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  24. Depression and Suicide Are Natural Kinds: Implications for Physician-Assisted Suicide.Jonathan Y. Tsou - 2013 - International Journal of Law and Psychiatry 36 (5-6):461-470.
    In this article, I argue that depression and suicide are natural kinds insofar as they are classes of abnormal behavior underwritten by sets of stable biological mechanisms. In particular, depression and suicide are neurobiological kinds characterized by disturbances in serotonin functioning that affect various brain areas (i.e., the amygdala, anterior cingulate, prefrontal cortex, and hippocampus). The significance of this argument is that the natural (biological) basis of depression and suicide allows for reliable projectable inferences (i.e., predictions) to be made about (...)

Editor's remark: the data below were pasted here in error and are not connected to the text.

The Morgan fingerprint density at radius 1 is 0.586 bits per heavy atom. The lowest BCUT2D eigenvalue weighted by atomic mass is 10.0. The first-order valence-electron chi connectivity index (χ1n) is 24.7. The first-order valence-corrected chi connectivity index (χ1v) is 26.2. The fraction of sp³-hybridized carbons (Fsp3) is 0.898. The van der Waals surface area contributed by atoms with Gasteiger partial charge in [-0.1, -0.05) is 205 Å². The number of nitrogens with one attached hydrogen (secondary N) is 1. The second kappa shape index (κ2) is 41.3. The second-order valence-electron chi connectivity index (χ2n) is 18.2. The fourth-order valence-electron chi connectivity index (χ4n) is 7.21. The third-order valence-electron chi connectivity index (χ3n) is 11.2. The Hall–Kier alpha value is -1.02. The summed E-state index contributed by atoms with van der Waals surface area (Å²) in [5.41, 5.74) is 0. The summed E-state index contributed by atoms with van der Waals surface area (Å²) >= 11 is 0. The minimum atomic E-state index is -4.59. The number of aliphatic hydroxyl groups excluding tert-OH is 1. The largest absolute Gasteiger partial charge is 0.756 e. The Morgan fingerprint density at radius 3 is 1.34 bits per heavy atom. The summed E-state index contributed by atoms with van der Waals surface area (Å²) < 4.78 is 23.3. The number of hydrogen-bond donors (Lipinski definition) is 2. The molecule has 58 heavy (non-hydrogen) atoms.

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  25. Childhood Obesity: Ethical and Policy Issues.Kristin Voigt, Stuart G. Nicholls & Garrath Williams - 2014 - Oxford University Press.
    Childhood obesity has become a central concern in many countries and a range of policies have been implemented or proposed to address it. This co-authored book is the first to focus on the ethical and policy questions raised by childhood obesity and its prevention. -/- Throughout the book, the authors emphasize that childhood obesity is a multi-faceted phenomenon, and just one of many issues that parents, schools and societies face. They argue that it is important to acknowledge the resulting complexities (...)